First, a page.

July 15, 2009
A curly-haired woman in her late 30s or early 40s has just sat down next to me, rapidly working her PDA or whatever they call it these days.

She’s trying to minimize a chronic cough. Has stopped texting now that the train is under the Bay — no cell service. Meanwhile, I can continue to write! It’s sort of funny.

The train is standing-room only. It will be interesting to see if it remains that way through Berkeley. The woman next to me seems to be at a loss without her phone.

The woman is now sneezing and only somewhat covering her mouth — ugh! She’s sort of looking over at what I’m doing and if she’s reading this I can’t be responsible if she takes offense. I sure don’t want to catch her cold!

I am not enjoying this train ride, mainly because of this woman with a cold.

We’ve emerged from the 19th St. Station of Oakland into the sunshine. (Cough-cough) It’s amazing how silent this car is, especially for being so crowded.  Except for the coughing.

Several people on the train are coughing. I’d better be very diligent about washing my hands after being in this kind of enforced public. Turn your face AWAY from me when you cough, woman!!

It looks like I’m going to have to ask her to move to let me out, since we’re now at Ashby and I get off at the next stop, downtown Berkeley.

July 20, 2009
Rush hour. No-one has sat next to me at Civic Center, and there are a lot of standees near the doors. Should I feel guilty? Powell now…I bet someone squeezes in next to me. Which just now happened! An older businessman with briefcase paused next to my seat, seeing my horn case on the floor next to me…I got up to let him sit by the window. Hopefully Murphy’s Law won’t be in effect with him having to get out before I do!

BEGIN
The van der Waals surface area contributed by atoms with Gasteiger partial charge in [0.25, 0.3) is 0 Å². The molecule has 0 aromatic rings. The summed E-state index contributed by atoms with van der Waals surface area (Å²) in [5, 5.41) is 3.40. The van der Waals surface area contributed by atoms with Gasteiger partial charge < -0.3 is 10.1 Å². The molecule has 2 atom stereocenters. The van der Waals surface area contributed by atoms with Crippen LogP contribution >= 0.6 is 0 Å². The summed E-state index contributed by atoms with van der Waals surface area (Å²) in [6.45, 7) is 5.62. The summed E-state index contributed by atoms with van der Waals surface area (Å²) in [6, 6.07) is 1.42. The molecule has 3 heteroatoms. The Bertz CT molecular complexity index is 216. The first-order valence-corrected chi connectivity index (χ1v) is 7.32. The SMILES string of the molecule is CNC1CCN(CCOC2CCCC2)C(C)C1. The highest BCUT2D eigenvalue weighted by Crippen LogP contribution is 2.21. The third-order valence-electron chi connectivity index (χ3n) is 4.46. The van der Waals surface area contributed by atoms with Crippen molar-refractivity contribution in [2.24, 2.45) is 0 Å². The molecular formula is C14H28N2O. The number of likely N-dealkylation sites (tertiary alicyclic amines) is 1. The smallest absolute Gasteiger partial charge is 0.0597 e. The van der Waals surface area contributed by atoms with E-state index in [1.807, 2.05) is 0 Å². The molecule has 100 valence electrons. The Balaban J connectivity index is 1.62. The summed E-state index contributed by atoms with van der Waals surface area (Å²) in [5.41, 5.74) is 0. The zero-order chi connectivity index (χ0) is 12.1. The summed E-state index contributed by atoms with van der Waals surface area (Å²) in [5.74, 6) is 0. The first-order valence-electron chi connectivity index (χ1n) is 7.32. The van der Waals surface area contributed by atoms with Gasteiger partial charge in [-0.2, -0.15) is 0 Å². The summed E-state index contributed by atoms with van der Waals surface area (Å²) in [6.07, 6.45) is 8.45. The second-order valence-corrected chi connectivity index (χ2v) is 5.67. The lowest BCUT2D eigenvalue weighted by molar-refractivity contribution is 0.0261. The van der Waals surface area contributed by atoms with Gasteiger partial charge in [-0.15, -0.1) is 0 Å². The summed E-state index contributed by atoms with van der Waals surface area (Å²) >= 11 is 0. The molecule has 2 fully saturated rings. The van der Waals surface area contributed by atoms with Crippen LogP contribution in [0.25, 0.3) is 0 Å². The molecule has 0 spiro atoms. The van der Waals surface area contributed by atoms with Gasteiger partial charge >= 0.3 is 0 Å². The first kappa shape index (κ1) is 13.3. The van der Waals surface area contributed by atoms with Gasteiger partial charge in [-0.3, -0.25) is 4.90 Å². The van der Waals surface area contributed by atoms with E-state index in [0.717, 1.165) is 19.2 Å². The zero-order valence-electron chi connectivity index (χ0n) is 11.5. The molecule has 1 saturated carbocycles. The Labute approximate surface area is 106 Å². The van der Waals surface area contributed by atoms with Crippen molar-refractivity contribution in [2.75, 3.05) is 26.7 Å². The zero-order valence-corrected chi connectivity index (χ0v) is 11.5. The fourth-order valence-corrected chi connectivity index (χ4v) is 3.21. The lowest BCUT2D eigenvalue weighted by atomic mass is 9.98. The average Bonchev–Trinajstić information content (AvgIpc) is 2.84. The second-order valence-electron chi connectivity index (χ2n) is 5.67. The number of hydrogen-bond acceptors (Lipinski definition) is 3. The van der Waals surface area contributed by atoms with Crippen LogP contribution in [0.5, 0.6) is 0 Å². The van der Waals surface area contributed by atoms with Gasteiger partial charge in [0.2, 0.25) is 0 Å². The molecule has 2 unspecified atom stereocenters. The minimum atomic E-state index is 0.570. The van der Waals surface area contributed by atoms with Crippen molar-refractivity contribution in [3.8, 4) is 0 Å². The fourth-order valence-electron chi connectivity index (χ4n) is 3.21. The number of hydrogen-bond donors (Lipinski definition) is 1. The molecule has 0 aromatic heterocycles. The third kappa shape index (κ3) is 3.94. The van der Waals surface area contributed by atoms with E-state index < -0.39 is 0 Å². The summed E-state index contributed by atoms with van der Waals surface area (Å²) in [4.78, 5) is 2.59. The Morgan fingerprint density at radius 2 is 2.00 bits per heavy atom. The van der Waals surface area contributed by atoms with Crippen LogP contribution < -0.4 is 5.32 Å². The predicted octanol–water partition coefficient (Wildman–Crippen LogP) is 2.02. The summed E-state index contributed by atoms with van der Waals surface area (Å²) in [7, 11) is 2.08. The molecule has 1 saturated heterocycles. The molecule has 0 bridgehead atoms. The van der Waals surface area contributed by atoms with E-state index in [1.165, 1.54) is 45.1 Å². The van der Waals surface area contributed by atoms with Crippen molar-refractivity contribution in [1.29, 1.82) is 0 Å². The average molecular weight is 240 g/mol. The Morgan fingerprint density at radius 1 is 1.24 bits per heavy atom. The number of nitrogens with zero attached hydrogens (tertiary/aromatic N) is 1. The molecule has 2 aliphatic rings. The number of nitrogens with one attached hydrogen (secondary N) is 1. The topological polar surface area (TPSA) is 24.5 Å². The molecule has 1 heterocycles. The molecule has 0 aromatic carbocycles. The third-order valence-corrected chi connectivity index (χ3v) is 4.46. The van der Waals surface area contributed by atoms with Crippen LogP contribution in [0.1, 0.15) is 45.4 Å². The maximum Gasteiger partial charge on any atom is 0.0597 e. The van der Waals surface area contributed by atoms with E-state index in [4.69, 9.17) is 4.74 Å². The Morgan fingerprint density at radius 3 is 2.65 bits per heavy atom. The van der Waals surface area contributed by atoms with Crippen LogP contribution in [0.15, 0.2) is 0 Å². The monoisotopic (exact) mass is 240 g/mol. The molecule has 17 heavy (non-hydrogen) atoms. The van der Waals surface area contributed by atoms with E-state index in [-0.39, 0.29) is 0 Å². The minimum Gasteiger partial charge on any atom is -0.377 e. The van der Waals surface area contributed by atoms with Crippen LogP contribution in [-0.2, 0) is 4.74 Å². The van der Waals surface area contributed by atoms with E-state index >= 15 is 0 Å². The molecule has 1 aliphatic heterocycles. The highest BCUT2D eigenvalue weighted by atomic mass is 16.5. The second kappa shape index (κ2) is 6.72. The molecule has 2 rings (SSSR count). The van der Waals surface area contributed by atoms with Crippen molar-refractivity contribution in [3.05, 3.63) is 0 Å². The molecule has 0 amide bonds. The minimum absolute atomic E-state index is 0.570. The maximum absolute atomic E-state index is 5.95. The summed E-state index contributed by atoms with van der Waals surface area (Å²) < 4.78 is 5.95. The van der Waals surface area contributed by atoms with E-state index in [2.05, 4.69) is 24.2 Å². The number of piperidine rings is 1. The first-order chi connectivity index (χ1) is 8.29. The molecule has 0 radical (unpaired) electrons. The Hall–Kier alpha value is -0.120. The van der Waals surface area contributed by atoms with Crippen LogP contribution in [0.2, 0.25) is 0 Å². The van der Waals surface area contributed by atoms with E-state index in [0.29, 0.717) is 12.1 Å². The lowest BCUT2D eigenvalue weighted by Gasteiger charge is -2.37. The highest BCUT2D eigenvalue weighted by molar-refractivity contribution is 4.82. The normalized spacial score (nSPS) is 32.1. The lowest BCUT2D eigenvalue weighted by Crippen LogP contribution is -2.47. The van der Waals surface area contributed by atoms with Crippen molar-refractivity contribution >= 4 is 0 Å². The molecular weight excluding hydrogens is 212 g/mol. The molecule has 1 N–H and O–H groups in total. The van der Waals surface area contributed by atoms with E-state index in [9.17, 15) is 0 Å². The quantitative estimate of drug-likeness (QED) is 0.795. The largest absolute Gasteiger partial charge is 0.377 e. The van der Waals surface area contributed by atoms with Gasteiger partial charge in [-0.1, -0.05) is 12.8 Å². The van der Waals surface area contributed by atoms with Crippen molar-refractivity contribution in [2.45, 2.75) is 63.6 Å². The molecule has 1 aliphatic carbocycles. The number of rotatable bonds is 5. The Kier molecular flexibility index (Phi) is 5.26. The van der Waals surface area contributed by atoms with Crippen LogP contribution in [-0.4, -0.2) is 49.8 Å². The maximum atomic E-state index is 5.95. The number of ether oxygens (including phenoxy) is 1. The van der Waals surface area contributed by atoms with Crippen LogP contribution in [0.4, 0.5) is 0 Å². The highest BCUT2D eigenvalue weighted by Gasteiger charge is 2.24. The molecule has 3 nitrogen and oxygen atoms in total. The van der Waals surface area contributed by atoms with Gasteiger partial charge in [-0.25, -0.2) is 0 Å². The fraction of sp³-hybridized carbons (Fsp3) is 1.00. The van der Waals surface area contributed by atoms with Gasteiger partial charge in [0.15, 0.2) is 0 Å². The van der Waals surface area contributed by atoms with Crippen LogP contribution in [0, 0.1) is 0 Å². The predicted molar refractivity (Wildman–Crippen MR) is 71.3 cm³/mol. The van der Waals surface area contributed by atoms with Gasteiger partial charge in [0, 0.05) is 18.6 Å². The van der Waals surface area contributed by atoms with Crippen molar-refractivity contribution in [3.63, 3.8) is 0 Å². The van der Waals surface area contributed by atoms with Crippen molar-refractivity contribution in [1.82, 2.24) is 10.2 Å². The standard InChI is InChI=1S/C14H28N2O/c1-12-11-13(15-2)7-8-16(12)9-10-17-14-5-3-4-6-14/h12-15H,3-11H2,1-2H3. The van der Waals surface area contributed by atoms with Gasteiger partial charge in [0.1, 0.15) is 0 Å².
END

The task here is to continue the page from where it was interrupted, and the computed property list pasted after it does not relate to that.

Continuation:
Someone is standing in front of the doors between cars just behind me, which is a little unnerving and the older gentleman next to me is coughing periodically. WHY do I end up with these coughing seat-mates? LOL

Embarcadero…now going under the Bay for the next 5 minutes. Cough-cough. The sound of tinny music issuing from someone’s earbuds — the drum track is the only thing audible. The businessman keeps looking behind him at the woman standing at the connecting doors. He laughed at a comic strip (he’s reading a paper on top of the briefcase in his lap).

Now he’s digging for gold — gross. Sometimes I really don’t like being around people! I’m reaching the end of my rope with this particularly long stint in the Bay area.

Just emerged into the outdoor section of track near West Oakland. Skies are mostly clear here, as usual.

That music is very loud if I can hear it so well through the outside of that woman’s earbuds.

The man next to me keeps coughing, makes a half-hearted effort to cover his mouth. I can still feel the breeze of his cough (now he’s blowing his nose in a hanky — how old-fashioned!)

This particular train ride is putting me into a foul mood.

*     *     *     *     *

Despite these sometimes unpleasant occurences, I’d have to say that all in all, riding the BART trains has been a reasonably positive experience. I love taking public transportation whenever possible, and the SF Bay area is one of the few in the country that actually WORKS. It’s mostly dependable, and gets me where I need to go.